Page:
HOMILY – OCTOBER 8
In the Christian life, it’s hard to keep focused on the fact that Jesus is calling on and relying on ALL of us to be his priestly people. We bear his name as Christians, and he is the eternal high priest; so it should come as no surprise that when we are baptized and confirmed and share in the Eucharist, we are being equipped for what we need to do AS HIS PRIESTLY PEOPLE. When we hear him taking the chief priests and elders of the people to task, as Isaiah did in his own vineyard parable in the first reading today, we must realize that he is talking to ALL of us, not just to the ordained. I was a baptized and confirmed member of God’s priestly people long before I became an ORDAINED priest to minister within the Church to the rest of God’s people. At the very least, if you haven’t caught on to what you’re supposed to do as a member of the baptized and confirmed priestly people, there’s not much hope that ordination is going to help you OR the Church. That’s why the Church, and not the individual alone, is the one who decides whether someone has a vocation to the ordained priesthood. And even at that, sometimes we’re disappointed. We are, after all, all of us, earthen vessels.
The long and short of it is, we are not all called to be pastors, but we are all called to be pastoral. A pastor is a shepherd. In the Christian way of speaking, a pastor is a shepherd of souls. A pastor’s primary interest is in helping his assigned flock to know, love, and serve God in this world, and to be happy with God forever in the next. In other words, a pastor’s work is to help people understand why God made them, and then to help them cooperate with God’s loving plan for them. Each and every one of us, INCLUDING the ordained, has the Christ-given duty from baptism to be pastoral, to be like a shepherd, to be looking out for the salvation of others even more than for our own. The beauty of it is, that those who are concerned about OTHERS’ salvation will THEMSELVES not be overlooked by God when the judgment takes place.
Being pastoral doesn’t mean getting all up in someone’s face or business. It doesn’t mean nagging them farther and farther away from the practice of the faith. Like medicine, being pastoral is often more art than science, as we ponder and experiment with different shades of caring, trying to get the right formula for each person for whom we care. Many times, being pastoral is going to mean surrendering our care to God in prayer, and admitting that we are powerless to figure out what to do about this straying sheep or that obnoxious agnostic. Prayer for those whom we don’t know how to help is never prayer wasted. Prayer for an enemy’s eternal salvation is an especially efficacious act, at least after we’ve examined our consciences and made sure that being enemies is not OUR fault.
Being pastoral means being aware of the power of the smallest gesture to convey something of the message of Christ. Many of you remember Monsignor Hugh Michael Beahan, our longtime diocesan director of radio and TV until his death in 1980. I had the good fortune to work with him at St. Mary’s on Turner, and to live with him for a time at St. Andrew’s Cathedral. What impressed me about this thoroughly pastoral man was that, whether answering the door for a bum at the Cathedral rectory at 11:00 at night after a long day, or on the air in front of the TV camera, he had the same wonderful persona: smiling, welcoming, engaging. There was nothing phony or put on about him. In an age long before teleprompters, he memorized word-for-word his 3-page scripts each week for his famous Fifteen with Father TV talks, so he could look directly into the camera and have what felt like a one-on-one conversation with each of the thousands of people tuning in. He paid supreme attention to all the little things, and in the process accomplished magnificent things. All that by the time he died at age 60!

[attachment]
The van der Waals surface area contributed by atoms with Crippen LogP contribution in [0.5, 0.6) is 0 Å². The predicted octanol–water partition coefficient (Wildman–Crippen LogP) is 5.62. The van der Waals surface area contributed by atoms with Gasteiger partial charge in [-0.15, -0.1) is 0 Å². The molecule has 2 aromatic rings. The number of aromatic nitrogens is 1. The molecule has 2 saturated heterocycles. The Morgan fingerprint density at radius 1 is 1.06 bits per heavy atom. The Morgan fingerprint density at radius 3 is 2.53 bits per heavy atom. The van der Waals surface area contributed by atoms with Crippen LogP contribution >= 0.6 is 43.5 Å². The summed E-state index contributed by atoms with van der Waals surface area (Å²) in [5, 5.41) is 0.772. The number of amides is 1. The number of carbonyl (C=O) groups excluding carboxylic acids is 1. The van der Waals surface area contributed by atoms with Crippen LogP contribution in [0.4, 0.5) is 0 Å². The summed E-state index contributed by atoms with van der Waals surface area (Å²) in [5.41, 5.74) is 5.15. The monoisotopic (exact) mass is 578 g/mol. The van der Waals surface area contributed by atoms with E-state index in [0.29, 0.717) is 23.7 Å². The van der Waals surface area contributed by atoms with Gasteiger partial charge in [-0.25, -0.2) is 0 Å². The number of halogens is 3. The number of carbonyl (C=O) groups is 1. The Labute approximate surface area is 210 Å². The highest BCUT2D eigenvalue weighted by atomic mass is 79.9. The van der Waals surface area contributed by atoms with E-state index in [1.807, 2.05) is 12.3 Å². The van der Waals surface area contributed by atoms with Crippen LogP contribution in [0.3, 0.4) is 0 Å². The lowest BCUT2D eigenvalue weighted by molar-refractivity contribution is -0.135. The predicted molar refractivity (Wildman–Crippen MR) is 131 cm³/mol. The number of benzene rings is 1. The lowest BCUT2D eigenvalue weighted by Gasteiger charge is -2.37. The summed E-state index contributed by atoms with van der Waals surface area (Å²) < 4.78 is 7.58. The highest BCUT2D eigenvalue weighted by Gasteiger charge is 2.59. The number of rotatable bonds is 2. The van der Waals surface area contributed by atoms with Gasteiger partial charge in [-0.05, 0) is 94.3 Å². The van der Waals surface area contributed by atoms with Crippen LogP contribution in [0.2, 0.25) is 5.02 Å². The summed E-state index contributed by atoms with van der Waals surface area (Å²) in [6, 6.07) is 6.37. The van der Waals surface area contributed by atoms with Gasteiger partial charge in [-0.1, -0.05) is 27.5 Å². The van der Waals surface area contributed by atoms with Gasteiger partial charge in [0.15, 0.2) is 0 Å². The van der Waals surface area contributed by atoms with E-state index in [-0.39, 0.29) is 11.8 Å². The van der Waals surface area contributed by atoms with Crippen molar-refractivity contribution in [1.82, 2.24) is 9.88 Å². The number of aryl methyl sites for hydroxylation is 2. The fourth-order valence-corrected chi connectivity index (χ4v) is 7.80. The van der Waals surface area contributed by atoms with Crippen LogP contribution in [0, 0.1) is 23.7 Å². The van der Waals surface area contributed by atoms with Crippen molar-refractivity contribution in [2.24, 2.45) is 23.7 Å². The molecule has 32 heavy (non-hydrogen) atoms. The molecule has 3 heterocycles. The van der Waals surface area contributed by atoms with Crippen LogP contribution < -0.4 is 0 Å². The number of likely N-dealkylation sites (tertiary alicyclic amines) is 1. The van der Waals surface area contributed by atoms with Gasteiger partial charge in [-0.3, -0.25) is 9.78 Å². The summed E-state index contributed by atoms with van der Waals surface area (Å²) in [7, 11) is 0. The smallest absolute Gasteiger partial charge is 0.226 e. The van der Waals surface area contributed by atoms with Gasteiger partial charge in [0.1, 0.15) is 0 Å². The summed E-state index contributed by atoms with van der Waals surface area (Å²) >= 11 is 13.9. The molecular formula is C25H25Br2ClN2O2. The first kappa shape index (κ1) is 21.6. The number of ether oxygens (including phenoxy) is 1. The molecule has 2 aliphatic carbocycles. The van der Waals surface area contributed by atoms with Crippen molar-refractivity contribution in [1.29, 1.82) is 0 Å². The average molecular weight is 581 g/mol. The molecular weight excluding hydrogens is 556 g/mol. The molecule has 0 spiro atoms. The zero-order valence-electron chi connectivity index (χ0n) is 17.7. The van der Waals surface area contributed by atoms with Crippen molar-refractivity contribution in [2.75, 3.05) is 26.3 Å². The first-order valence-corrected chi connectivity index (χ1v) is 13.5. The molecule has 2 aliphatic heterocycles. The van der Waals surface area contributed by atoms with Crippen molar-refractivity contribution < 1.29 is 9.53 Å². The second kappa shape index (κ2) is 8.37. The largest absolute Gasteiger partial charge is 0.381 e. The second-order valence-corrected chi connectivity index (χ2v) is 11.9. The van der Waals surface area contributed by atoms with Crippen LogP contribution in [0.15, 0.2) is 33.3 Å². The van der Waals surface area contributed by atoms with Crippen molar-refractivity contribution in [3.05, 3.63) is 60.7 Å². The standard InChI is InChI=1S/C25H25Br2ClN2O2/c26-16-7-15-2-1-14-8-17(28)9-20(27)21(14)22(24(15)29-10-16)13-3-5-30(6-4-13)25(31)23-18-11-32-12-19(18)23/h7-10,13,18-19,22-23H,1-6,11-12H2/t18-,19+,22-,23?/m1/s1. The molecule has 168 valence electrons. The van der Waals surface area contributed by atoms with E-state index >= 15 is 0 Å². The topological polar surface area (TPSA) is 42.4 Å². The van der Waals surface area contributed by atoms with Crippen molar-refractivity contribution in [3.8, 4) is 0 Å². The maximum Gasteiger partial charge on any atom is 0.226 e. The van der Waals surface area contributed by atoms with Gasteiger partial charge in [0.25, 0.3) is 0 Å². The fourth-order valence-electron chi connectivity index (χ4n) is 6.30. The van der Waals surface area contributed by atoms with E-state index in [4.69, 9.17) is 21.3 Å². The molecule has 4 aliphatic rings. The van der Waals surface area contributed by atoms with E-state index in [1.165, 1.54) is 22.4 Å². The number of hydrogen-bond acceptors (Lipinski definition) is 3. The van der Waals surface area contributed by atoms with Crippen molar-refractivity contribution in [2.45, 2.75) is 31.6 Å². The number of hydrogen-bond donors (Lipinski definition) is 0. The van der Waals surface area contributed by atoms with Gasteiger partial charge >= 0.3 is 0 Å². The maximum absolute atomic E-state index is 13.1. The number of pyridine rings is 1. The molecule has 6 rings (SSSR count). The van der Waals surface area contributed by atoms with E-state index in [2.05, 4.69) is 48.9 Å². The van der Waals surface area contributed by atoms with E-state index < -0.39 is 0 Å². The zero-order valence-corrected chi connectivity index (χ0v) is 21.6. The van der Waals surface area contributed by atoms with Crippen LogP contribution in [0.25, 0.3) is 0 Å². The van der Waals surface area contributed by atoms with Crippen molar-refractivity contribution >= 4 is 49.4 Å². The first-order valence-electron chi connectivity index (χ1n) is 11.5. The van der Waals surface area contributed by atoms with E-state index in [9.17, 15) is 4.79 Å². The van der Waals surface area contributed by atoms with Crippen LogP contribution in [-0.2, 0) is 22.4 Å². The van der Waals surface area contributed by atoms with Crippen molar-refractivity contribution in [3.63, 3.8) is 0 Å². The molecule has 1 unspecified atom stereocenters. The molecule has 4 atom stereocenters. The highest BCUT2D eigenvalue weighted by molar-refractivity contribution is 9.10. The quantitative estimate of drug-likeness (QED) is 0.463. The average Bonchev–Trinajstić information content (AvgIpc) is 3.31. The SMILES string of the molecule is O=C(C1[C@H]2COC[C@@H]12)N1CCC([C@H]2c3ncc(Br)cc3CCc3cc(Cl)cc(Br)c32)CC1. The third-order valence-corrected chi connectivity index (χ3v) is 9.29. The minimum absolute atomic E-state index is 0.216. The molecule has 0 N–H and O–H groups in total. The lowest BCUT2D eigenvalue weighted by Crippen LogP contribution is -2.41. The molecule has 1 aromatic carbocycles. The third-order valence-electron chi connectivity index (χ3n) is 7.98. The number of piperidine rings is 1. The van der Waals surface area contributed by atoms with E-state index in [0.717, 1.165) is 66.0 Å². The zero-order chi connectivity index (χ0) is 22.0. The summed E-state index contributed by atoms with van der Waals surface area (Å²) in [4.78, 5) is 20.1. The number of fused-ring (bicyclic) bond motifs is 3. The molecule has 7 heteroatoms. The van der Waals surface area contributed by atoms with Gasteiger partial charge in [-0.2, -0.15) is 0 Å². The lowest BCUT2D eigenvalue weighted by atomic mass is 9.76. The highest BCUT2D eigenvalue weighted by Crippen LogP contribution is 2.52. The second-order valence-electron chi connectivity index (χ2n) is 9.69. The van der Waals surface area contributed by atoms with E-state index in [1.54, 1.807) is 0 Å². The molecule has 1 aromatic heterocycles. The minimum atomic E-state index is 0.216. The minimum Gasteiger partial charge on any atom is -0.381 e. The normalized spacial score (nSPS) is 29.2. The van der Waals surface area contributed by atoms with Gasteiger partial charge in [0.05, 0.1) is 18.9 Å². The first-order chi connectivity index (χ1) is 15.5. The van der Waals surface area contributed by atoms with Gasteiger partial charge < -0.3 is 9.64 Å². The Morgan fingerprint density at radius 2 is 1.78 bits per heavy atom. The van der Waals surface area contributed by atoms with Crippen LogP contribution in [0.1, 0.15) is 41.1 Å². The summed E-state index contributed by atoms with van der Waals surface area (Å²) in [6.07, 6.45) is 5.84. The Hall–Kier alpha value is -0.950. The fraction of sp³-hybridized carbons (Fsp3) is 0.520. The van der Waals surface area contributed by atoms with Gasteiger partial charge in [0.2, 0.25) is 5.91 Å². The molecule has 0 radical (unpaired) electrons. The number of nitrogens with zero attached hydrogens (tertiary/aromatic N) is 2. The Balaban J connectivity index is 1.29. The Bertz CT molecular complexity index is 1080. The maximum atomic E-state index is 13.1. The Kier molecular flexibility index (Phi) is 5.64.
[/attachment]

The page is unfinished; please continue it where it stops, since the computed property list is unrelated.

We don’t have to set out to make headlines. In fact, we’re probably better off if we don’t. Do the little things prayerfully and well, and you’ll be delightfully surprised to find what God can do with them. In today’s Gospel, the crazy tenants thought they would inherit the vineyard if they killed the owner’s son! Go figure! Don’t complicate your life with sinful craving and scheming. Remember what happened at Cana? At his mother’s prompting, Jesus, the Son of God, simply tells the waiters to fill jars with water when they’ve run out of wine. Follow Mary’s advice, “Do whatever he tells you,” give him your very best with the routine and ordinary stuff, the “water” of life, as it were, and you’ll be amazed what God can do with a little. In just a few moments, we’ll bring him a little bread and a little wine, and God will take it and make of it the sacred food and drink that has nourished his Church for 2,000 years, the Body and Blood of his Son. After Mass, we’ll take a little water and speak a few simple words, and God will begin the gift of eternal life for our little sister, Teresa Chiara, just as he began it for us at OUR baptism. There is literally no end to his wonders. We witness them every day, as a prelude to joining him in the Kingdom.